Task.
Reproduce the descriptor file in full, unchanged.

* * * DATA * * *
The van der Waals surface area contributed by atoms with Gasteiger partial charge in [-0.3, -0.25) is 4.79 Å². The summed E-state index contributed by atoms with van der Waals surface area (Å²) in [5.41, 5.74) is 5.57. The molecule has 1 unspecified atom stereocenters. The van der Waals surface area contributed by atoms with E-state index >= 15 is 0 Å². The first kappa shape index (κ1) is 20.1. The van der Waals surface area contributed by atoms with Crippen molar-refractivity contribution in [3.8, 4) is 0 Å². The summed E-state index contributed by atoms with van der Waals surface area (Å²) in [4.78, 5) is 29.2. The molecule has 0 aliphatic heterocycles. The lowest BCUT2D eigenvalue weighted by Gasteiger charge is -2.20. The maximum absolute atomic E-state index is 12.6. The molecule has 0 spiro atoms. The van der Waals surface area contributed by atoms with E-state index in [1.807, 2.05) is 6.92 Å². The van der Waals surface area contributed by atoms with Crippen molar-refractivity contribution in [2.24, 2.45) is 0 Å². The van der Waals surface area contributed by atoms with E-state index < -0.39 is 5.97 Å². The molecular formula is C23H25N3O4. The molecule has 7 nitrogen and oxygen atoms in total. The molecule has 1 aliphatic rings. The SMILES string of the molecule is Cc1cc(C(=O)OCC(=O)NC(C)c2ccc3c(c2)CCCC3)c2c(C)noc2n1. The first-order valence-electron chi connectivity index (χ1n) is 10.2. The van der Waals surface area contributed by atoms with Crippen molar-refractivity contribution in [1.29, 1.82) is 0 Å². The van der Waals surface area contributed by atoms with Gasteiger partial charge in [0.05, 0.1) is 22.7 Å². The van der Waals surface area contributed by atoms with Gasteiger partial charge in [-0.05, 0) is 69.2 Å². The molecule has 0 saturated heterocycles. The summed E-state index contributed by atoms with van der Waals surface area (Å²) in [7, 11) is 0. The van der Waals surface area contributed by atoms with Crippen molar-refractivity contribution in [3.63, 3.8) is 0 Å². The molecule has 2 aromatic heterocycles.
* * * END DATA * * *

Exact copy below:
The van der Waals surface area contributed by atoms with Gasteiger partial charge in [-0.3, -0.25) is 4.79 Å². The summed E-state index contributed by atoms with van der Waals surface area (Å²) in [5.41, 5.74) is 5.57. The molecule has 1 unspecified atom stereocenters. The van der Waals surface area contributed by atoms with E-state index >= 15 is 0 Å². The first kappa shape index (κ1) is 20.1. The van der Waals surface area contributed by atoms with Crippen molar-refractivity contribution in [3.8, 4) is 0 Å². The summed E-state index contributed by atoms with van der Waals surface area (Å²) in [4.78, 5) is 29.2. The molecule has 0 aliphatic heterocycles. The lowest BCUT2D eigenvalue weighted by Gasteiger charge is -2.20. The maximum absolute atomic E-state index is 12.6. The molecule has 0 spiro atoms. The van der Waals surface area contributed by atoms with E-state index in [1.807, 2.05) is 6.92 Å². The van der Waals surface area contributed by atoms with Crippen molar-refractivity contribution in [2.24, 2.45) is 0 Å². The van der Waals surface area contributed by atoms with E-state index < -0.39 is 5.97 Å². The molecular formula is C23H25N3O4. The molecule has 7 nitrogen and oxygen atoms in total. The molecule has 1 aliphatic rings. The SMILES string of the molecule is Cc1cc(C(=O)OCC(=O)NC(C)c2ccc3c(c2)CCCC3)c2c(C)noc2n1. The first-order valence-electron chi connectivity index (χ1n) is 10.2. The van der Waals surface area contributed by atoms with Crippen molar-refractivity contribution in [1.29, 1.82) is 0 Å². The van der Waals surface area contributed by atoms with Gasteiger partial charge in [0.05, 0.1) is 22.7 Å². The van der Waals surface area contributed by atoms with Gasteiger partial charge in [-0.05, 0) is 69.2 Å². The molecule has 0 saturated heterocycles. The summed E-state index contributed by atoms with van der Waals surface area (Å²) in [7, 11) is 0. The van der Waals surface area contributed by atoms with Crippen molar-refractivity contribution in [3.63, 3.8) is 0 Å². The molecule has 2 aromatic heterocycles.